‘Anti-woke’ investor tells Apple, Disney to keep politics out of business – New York Post

An outspoken critic of so-called “woke capitalism” is publicly urging corporate giants Apple and Disney to keep politics out of their businesses.

Vivek Ramaswamy, the founder of investment firm Strive Asset Management, demanded that Apple and Disney prioritize profits while avoiding political discourse that could tarnish their brands.

Strive has acquired stakes in each company since launching earlier this year with a mandate to challenge the corporate emphasis on environmental, social and governance standards, otherwise known as “ESG.”

Ramaswamy, who authored a best-selling book titled “Woke, Inc.” argued that Disney’s decision to wade into political debates, such as the kerfuffle over Florida’s “Don’t Say Gay” law, risked financial harm to shareholders with little to no benefit to the company’s bottom line.

“Disney must make clear that it will no longer take political stances on issues unrelated to its core business operations,” Ramaswamy wrote in the letter addressed to Disney CEO Bob Chapek. “The company must make clear that it will hold firm to this promise, and that it will not waver no matter how important a particular social cause is to Disney’s employees or its followers on Twitter.”

Disney CEO Bob Chapek
Disney CEO Bob Chapek faced criticism over the company’s response to Florida’s law.
Chris Jackson
Disney World
Ramaswamy demanded Apple and Disney prioritize profits while avoiding political discourse that could tarnish their brands.
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Ramaswamy cited an NBC News poll which showed Disney’s public approval rating plunged to 33% from 77% this year – a figure he described as an “unprecedented collapse following Disney’s public embrace of controversial political positions in deference to social activists.”

Disney’s public criticism from Florida’s Republican-backed law culminated in Gov. Ron DeSantis revoking the company’s special tax status within the state. Meanwhile, Disney employees from both sides of the political spectrum questioned the company’s response to the situation.

Strive’s letter to Disney urged to company officials to create a “formal corporate policy” declaring the company would not take political positions unless the issue directly impacted its business interests.

The note also asked the company to “publicly commit to political nondiscrimination” toward employees and customers and to make its decisions based on “the long-term profitability of Disney alone, without regard to social, cultural or political pressure from employees, activist groups or other stakeholders.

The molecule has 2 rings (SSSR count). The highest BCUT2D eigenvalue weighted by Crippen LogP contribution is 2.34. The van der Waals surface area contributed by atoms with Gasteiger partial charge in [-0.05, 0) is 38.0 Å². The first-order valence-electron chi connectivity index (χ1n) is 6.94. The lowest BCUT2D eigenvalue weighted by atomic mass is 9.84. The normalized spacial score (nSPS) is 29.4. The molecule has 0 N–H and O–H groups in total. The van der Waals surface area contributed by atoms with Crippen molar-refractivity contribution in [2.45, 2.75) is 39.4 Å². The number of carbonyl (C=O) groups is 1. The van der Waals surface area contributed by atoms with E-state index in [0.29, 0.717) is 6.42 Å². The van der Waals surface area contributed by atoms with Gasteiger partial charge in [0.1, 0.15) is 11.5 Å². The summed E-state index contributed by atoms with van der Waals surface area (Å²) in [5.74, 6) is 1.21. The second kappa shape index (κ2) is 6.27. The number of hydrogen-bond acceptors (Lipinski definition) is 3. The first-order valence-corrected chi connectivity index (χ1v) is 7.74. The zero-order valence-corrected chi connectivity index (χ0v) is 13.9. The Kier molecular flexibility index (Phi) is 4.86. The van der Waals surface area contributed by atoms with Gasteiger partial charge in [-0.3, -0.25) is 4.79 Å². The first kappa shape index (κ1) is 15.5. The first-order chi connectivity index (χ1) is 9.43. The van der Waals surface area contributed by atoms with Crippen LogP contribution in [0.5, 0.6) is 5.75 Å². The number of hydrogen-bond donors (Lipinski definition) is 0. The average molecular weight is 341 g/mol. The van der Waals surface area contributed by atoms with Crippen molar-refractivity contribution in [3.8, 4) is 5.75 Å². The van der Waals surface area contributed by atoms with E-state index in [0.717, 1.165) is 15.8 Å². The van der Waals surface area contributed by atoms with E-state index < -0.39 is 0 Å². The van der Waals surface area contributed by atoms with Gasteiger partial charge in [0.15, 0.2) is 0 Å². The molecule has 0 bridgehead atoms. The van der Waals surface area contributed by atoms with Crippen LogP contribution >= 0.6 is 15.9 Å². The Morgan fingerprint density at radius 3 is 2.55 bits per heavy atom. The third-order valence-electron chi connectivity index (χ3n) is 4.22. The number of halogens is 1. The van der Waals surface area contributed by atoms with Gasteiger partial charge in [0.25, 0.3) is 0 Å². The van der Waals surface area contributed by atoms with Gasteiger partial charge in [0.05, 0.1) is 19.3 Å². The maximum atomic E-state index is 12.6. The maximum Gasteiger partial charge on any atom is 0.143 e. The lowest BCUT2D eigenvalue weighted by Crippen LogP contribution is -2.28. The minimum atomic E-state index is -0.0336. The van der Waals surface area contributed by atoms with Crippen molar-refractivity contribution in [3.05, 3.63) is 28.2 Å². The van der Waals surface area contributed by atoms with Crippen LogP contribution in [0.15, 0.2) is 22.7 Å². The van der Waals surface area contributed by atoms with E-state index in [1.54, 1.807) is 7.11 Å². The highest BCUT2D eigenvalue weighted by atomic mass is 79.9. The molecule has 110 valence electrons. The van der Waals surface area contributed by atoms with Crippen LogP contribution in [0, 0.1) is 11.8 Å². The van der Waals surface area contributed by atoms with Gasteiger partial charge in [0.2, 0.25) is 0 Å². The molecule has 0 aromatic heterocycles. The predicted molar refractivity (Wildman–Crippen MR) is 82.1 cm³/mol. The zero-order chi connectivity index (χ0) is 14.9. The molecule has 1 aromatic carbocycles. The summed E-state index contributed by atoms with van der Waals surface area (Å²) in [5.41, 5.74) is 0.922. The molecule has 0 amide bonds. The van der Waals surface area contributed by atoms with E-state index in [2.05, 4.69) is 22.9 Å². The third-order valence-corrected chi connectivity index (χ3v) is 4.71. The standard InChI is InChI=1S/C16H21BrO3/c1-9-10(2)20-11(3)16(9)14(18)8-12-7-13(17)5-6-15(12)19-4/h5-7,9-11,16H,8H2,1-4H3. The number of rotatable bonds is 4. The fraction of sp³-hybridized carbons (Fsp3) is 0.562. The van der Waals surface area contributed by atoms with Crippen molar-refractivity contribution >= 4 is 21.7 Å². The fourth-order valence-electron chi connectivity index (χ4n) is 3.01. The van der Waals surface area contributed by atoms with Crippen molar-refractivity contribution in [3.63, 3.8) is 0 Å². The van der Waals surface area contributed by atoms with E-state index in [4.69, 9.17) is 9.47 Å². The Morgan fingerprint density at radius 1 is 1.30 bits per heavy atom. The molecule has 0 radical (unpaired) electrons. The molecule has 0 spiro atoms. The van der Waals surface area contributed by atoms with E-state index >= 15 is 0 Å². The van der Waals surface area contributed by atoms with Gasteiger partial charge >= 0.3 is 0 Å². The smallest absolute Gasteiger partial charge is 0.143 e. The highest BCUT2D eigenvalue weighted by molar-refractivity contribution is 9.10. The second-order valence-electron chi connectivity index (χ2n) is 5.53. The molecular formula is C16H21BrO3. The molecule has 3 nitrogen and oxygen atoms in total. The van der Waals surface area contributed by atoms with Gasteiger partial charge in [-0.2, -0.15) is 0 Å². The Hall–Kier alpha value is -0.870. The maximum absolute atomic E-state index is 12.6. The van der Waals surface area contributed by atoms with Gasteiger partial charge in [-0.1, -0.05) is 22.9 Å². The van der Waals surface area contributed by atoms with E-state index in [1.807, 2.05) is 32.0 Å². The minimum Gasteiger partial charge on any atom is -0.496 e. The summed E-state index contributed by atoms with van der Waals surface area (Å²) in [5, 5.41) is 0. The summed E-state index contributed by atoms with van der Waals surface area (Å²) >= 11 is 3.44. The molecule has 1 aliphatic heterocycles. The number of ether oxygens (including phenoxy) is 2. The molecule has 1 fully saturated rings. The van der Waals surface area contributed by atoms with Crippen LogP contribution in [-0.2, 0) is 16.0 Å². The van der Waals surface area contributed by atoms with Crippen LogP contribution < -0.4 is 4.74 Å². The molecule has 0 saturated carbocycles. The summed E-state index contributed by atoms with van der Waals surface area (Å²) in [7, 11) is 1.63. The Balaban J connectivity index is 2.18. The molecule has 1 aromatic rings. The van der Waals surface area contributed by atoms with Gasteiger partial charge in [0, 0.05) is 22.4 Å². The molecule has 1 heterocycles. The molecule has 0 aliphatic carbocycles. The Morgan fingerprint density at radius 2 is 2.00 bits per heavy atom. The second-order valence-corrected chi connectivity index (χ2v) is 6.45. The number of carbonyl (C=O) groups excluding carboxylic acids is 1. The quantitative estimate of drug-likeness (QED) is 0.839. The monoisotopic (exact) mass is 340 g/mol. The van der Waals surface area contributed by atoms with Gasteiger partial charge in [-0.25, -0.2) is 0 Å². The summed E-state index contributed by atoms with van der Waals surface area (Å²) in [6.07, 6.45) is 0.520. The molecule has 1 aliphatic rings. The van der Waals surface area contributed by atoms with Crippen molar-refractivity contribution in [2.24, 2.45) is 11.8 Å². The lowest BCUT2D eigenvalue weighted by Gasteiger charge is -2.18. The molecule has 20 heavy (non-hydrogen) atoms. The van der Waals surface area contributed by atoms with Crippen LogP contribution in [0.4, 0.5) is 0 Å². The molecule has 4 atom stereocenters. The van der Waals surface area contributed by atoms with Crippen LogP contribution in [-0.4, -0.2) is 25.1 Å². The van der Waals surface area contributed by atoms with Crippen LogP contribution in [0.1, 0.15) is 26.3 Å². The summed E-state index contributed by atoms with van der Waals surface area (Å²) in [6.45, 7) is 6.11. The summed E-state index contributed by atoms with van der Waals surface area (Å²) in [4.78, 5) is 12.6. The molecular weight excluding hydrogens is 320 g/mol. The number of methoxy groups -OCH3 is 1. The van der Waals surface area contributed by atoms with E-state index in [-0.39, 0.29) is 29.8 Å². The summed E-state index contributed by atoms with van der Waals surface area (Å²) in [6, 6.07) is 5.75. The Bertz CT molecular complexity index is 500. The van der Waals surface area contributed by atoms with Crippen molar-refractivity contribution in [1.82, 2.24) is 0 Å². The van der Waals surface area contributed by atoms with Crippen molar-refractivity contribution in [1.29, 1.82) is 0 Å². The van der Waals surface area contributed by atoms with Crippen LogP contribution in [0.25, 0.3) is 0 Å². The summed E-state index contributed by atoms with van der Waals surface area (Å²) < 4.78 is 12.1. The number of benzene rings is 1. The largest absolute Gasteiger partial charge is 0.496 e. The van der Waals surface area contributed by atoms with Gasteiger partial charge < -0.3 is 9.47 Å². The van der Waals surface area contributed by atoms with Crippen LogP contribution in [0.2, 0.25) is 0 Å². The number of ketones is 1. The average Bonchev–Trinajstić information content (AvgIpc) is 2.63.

In a similar letter addressed to Apple Chairman Arthur Levinson and CEO Tim Cook, Ramaswamy called on the iPhone maker to nix a planned “racial equity audit” of its business practices. He added that Apple’s “hiring should be based on merit – not race, sex or politics.”

Tim Cook
Apple is set to conduct a racial equity audit of its business.
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Apple store
Ramaswamy called on Apple to nix a planned “racial equity audit” of its business practices.
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Ramaswamy noted that BlackRock, the asset management giant that holds a 6.4% stake in Apple, had backed calls for an audit. BlackRock has embraced ESG under CEO Larry Fink.

“We are concerned that over the last year, Apple has faced severe pressure from its large institutional ‘shareholders’ – including BlackRock, the world’s largest asset manager – to adopt value-destroying human resources policies that jeopardize Apple’s ability to hire top talent in the future,” he wrote. 

Apple agreed to conduct a racial equity audit after shareholders voted in favor of the proposal earlier this year. Company executives initially resisted the audit, arguing their hiring plan “already fulfills the stated objective” of the audit.

Vivek Ramaswamy
Vivek Ramaswamy argued companies should focus on turning profits rather than political statements.
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The Post has reached out to Apple, Disney, BlackRock and Strive representatives for comment.

Ramaswamy’s Strive Asset Management drew financial backing from conservative tech billionaire Peter Thiel and Pershing Square Capital boss Bill Ackman before its debut. The Ohio-based firm initially secured more than $20 million in funding from outside investors.

In a statement at the time, Ramaswamy argued Americans “want iconic American brands like Disney, Coca-Cola and Exxon, and US tech giants like Twitter, Facebook, Amazon and Google to deliver high-quality products that improve our lives, not controversial political ideologies that divide us.”

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